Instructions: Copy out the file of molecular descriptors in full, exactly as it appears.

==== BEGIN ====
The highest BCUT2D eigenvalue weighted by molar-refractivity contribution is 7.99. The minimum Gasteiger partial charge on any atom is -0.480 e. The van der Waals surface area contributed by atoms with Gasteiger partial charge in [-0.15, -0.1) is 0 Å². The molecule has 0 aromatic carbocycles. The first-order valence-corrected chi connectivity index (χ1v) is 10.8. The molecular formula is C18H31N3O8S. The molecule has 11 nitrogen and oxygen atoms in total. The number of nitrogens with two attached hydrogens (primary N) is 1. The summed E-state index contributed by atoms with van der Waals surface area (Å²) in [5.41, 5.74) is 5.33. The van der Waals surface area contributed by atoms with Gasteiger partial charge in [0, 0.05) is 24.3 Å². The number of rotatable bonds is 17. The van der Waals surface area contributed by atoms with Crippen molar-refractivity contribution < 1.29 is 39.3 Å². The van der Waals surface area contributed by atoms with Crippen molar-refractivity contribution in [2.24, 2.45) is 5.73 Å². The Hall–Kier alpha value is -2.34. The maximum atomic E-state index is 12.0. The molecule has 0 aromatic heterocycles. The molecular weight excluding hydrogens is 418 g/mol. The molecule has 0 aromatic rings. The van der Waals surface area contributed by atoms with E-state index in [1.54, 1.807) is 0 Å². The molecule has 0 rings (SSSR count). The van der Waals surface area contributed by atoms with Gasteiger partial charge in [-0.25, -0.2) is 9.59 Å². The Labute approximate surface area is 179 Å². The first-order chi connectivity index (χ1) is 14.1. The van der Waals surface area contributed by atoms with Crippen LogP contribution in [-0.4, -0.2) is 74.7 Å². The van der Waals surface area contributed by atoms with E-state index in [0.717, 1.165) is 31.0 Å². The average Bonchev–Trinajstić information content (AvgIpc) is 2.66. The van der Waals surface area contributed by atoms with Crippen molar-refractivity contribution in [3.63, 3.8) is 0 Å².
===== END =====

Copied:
The highest BCUT2D eigenvalue weighted by molar-refractivity contribution is 7.99. The minimum Gasteiger partial charge on any atom is -0.480 e. The van der Waals surface area contributed by atoms with Gasteiger partial charge in [-0.15, -0.1) is 0 Å². The molecule has 0 aromatic carbocycles. The first-order valence-corrected chi connectivity index (χ1v) is 10.8. The molecular formula is C18H31N3O8S. The molecule has 11 nitrogen and oxygen atoms in total. The number of nitrogens with two attached hydrogens (primary N) is 1. The summed E-state index contributed by atoms with van der Waals surface area (Å²) in [5.41, 5.74) is 5.33. The van der Waals surface area contributed by atoms with Gasteiger partial charge in [0, 0.05) is 24.3 Å². The number of rotatable bonds is 17. The van der Waals surface area contributed by atoms with Crippen molar-refractivity contribution < 1.29 is 39.3 Å². The van der Waals surface area contributed by atoms with Crippen molar-refractivity contribution in [2.24, 2.45) is 5.73 Å². The Hall–Kier alpha value is -2.34. The maximum atomic E-state index is 12.0. The molecule has 0 aromatic heterocycles. The molecular weight excluding hydrogens is 418 g/mol. The molecule has 0 aromatic rings. The van der Waals surface area contributed by atoms with E-state index in [1.54, 1.807) is 0 Å². The molecule has 0 rings (SSSR count). The van der Waals surface area contributed by atoms with Gasteiger partial charge in [-0.25, -0.2) is 9.59 Å². The Labute approximate surface area is 179 Å². The first-order chi connectivity index (χ1) is 14.1. The van der Waals surface area contributed by atoms with Crippen LogP contribution in [-0.4, -0.2) is 74.7 Å². The van der Waals surface area contributed by atoms with E-state index in [0.717, 1.165) is 31.0 Å². The average Bonchev–Trinajstić information content (AvgIpc) is 2.66. The van der Waals surface area contributed by atoms with Crippen molar-refractivity contribution in [3.63, 3.8) is 0 Å².